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DBA Survivor: Learning how to rock out with databases

When we get a “SQL book” handed to us, it’s usually to solve a specific technical problem. Maybe you need to understand how to write a PIVOT statement, read a query plan, set up a fail over cluster, or automate something with power shell. It’s a rare occasion when we come across a book that steps back from the daily tactical struggles and gives us a strategic view of what it takes to be a DBA and where to start when thrown in to the shark infested waters of corporate database administration.

Arriving with only a little bit of fanfare (and maybe a 2-3 angel choir) is DBA Survivor by notable #sqlfamily member, Tom LaRock(b|t). It’s advertised by Tom as the book he wishes someone had handed to him when he first became “the DBA”. A fresh approach to career development, the book finds a nice middle ground between purely technical guides and the generic career success compilations. Sure, there’s some technical sections that talk about about Dynamic Management Views, performance metrics, and backups, but the real meat is the “fuzzy” bits, such as instruction on defining daily check lists, writing Service Level Agreements, handling the work/life balance, and getting involved in the community.

While I enjoyed the entire book (all 171 pages!), several key parts stuck out for me. First is the discussion about Mr. Right versus Mr. Right Now. We’ve all seen the superheroes on our teams, the guys who drop everything to fix a problem (but don’t always fix it the right way). A former boss of mine called these folks “White Knights” or, as Tom labels them, “Mr. Right Now”. Contrast this with “Mr. Right”, who is rarely seen because when he’s on the case, things don’t break. He’s the DBA that’s proactive about attacking problems before they become crises, and when things do break he fixes them such that things don’t break again. To often we get caught up in the moment, trying to put out the immediate fires, that we lose sight of the long term. I’m glad that Tom takes the time to delineate between these two roles and emphasizes that, while we need to be Mr. Right Now sometimes, our goal needs to be Mr. Right.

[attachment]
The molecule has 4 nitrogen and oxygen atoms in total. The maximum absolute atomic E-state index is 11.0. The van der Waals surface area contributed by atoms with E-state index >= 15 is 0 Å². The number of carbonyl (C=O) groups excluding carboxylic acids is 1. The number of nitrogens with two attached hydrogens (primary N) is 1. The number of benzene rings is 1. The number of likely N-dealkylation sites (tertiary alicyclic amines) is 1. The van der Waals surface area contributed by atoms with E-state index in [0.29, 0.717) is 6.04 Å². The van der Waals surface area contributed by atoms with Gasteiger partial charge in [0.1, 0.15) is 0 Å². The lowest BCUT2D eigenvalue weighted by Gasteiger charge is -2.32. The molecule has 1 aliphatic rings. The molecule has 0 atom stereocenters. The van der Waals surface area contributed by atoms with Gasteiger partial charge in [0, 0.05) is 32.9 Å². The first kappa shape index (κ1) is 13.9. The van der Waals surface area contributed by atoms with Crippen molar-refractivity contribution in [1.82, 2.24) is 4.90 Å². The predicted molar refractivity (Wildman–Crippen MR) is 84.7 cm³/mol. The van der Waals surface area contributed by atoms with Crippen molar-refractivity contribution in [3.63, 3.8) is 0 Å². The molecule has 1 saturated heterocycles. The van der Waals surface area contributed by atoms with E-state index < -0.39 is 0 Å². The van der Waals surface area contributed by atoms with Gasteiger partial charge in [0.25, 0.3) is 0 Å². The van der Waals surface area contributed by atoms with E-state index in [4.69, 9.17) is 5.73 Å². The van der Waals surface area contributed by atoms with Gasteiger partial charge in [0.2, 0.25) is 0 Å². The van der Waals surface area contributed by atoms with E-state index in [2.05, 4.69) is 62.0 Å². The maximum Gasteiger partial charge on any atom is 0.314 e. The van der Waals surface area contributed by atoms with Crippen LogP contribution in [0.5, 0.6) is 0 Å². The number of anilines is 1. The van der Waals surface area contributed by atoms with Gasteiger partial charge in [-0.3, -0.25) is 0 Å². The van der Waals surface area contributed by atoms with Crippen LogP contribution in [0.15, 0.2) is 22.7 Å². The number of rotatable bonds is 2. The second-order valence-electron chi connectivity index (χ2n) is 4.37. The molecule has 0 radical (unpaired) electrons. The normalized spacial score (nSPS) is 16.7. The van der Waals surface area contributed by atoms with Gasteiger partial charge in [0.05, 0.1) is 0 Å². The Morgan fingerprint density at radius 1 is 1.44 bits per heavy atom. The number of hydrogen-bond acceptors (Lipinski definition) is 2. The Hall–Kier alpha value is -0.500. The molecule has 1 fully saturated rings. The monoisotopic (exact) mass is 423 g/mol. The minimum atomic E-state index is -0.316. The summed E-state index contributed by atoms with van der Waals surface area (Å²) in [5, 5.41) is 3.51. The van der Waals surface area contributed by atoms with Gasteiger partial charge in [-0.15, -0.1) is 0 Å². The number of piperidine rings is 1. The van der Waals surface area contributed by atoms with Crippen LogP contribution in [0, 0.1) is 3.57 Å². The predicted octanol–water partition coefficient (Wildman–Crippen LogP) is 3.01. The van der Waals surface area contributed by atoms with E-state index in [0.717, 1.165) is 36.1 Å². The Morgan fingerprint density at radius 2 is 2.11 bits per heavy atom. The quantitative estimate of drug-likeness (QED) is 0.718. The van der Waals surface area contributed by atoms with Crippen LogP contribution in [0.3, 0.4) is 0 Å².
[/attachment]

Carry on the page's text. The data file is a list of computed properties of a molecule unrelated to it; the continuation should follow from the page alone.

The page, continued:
Secondly, it’s nice to see a database book that instructs you about the importance of disconnecting from work. We’ve all been there: 60+ hour weeks, all-nighters, the on-call shifts from hell. The IT industry can run people ragged and burn the tech love right out of them if they’re not careful. I’m glad that Tom includes a chapter on maintaining that balance between your job and your life, because this is another area that so often gets lost in the moment. Steve Jones(b|t) often talks about life being to short to work a job you don’t enjoy, and this is very much an extension of that philosophy. You can be a great DBA and not work yourself to the bone, it’s just a matter of understanding when you should put the Blackberry down.

Finally, it should be no surprise that Tom has a chapter on community. I’ll wager most of you reading this already understand the benefits of the PASS organizations and local user groups, but many folks picking this book up may not. By including a discussion on connecting through user groups and professional organizations, Tom offers the new DBA an avenue towards excellence. I’ve seen the benefits of PASS and keep catching myself saying “If I had only gotten in to this years ago….” If I had read Tom’s book then, I probably would have.

Now many folks probably think this is just a book for the junior DBA, for someone who’s just getting started, but I know this book has value for data professionals of all levels. This book is not a detailed guide or roadmap for solving specific problems, but a series of highway sign posts to get people headed in the right direction. Maybe you are a fresh DBA, looking to get in to the industry or just survive your first week on the job. Or maybe you’re like me, a career DBA who is looking to refocus my career and looking for that “big picture view”. No matter how you got here, DBA Survivor is an excellent starting point for the rest of your database career.